PJI represents Jonee Fonseca and Life Legal Defense Foundation (LLDF). Fonseca’s 2 year-old son Israel Stinson was declared brain dead in April, 2016, following an asthma attack. However, he continued to show signs of life and responded to his mother’s voice and touch, so she fought attempts by the hospital to disconnect his life support. PJI filed emergency briefing that prevented the hospital for several weeks from ending the child’s life until he could be moved.
In the late summer of 2016, Israel’s family was led to believe he could receive treatment at Children’s Hospital of Los Angeles and brought him back to the United States. But when the hospital learned that the State had issued a death certificate months earlier, they sought to terminate life support. The hospital would not permit an independent examination by an eminent doctor from UCLA who was prepared to assist the family.
Despite more emergency court action, the hospital turned off Israel’s ventilator and he died on August 25, 2016.
PJI has continued representing Israel’s mother, challenging the constitutionality of state laws that take away life-and-death decisions from parents. A federal court in Sacramento dismissed the case, holding that the State cannot be held responsible for its determination-of-death laws, because doctors have “broad and legitimate discretion” to end patients’ life support.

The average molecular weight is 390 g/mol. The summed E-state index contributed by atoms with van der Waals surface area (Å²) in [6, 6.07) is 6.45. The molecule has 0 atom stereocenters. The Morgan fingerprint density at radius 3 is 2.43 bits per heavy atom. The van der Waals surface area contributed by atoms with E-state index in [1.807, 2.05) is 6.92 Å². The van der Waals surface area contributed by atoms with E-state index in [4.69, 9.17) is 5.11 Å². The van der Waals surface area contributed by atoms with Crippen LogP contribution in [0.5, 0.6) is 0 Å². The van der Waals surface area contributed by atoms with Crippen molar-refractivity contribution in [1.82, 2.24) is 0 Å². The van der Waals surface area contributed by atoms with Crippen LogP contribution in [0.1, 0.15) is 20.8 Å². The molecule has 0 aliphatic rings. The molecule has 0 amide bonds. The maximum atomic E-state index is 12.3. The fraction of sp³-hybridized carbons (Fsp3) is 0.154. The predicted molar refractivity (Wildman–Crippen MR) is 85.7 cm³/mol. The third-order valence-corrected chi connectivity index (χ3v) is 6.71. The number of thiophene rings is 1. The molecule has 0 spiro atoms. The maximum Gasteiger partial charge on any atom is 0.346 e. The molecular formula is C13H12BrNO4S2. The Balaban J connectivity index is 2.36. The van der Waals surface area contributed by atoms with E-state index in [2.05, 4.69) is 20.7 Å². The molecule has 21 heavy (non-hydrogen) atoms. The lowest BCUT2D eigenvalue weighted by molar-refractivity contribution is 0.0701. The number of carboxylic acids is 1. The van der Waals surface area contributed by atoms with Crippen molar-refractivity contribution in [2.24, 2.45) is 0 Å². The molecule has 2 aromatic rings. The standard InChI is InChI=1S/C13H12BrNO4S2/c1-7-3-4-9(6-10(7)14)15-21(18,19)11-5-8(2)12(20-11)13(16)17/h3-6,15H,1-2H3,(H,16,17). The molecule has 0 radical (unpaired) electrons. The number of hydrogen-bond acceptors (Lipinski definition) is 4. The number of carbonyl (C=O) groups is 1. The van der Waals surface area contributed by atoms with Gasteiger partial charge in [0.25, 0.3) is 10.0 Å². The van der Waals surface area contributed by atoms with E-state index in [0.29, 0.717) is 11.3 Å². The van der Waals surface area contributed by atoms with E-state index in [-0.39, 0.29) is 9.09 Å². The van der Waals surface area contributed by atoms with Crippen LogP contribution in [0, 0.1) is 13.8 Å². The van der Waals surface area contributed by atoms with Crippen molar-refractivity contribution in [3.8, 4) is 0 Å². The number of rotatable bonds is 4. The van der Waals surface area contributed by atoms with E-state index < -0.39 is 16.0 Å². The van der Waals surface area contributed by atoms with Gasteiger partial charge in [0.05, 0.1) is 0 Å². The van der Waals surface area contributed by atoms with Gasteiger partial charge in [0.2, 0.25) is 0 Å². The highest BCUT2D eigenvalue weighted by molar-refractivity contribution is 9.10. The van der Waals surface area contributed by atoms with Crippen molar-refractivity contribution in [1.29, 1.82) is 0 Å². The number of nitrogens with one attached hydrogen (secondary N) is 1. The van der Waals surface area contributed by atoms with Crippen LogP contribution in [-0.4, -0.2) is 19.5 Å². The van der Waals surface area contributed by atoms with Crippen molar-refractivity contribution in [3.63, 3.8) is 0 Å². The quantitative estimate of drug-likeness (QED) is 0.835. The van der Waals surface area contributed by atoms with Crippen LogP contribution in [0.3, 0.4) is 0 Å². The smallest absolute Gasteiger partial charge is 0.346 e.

On Monday, PJI filed its opening brief with the San Francisco-based Ninth Circuit Court of Appeals. Along with the brief, PJI filed more than 1,000 pages of documents from the prior court proceedings.
Brad Dacus, president of PJI, commented, “What happened to our client was every parent’s worst nightmare. To see her son fighting for life while two different hospitals fought—and ultimately succeeded—in ending his life was an excruciating and unimaginable horror. This should never happen to another family, and that’s why we are challenging the state laws that facilitated this deprivation of life without due process. Doctors do not have broad discretion to end patients’ lives without their consent.”
PJI anticipates oral argument in this case later this year—likely in summer or fall.